Lichun 立春 or Lup chun (in Cantonese) marks the beginning of the season of spring. The change of zodiac signs commence from this day. But it is not the 1st day on the Lunar Calendar which we Chinese celebrate our Lunar New Year. In ancient China, Li Chun is the day where farmers begin their work on the field after a long rest.
Li Chun normally falls on the 3rd or 4th of February of the Gregorian calendar, the calendar commonly in use today. In the Year of the Goat 2015, Li Chun is on 4 February 2015,12.00 noon. There are some Feng Shui websites who give the time as 11.58 a.m., 12.07 p.m. and 12.09 p.m. Actually all these times are within the Horse hour.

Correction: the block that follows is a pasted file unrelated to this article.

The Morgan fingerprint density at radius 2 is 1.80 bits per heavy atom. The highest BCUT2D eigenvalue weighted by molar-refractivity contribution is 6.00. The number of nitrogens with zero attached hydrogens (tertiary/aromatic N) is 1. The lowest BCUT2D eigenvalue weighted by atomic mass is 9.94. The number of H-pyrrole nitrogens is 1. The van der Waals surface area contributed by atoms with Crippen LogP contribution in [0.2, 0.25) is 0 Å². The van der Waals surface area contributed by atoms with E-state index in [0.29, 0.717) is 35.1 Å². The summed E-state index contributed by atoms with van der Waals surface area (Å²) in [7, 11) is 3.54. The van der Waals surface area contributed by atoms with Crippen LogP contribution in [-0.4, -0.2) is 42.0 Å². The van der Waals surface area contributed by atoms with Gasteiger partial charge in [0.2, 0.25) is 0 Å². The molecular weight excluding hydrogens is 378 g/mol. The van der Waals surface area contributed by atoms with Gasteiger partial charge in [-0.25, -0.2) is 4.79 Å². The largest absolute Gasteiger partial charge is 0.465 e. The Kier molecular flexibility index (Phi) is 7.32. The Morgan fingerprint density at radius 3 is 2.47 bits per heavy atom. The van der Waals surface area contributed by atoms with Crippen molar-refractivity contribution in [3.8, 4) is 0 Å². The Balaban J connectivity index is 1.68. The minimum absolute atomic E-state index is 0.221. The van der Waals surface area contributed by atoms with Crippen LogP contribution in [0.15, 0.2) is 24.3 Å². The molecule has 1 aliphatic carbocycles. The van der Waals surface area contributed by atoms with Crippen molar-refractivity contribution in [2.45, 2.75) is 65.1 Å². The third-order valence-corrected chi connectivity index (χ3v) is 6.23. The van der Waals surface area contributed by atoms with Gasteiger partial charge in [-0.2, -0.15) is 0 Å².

In the lunisolar calendar, New Year's Day might be before or after Lup Chun . A year without Lichun is called 無春年 (no spring year). 無春年 is also known as 寡婦年 (widow year) in northern China or 盲年 (blind year) in southern China. Marriage is believed to be unlucky in a year without Lichun.
In ancient times, on Li Chun Day, the reigning Emperor would lead the officials of the Imperial Court to the Eastern Field (東郊 out from the Capital City) to welcome Spring or the Deity of Spring (迎春神).
As for commoners, they would visit Temples to pay respect to Deities to ask for blessings for the
Besides the above mentioned Events, Li Chun Day is also a Day to usher in Lord Tai Sui of the New Lunar Year (值年太歲星君).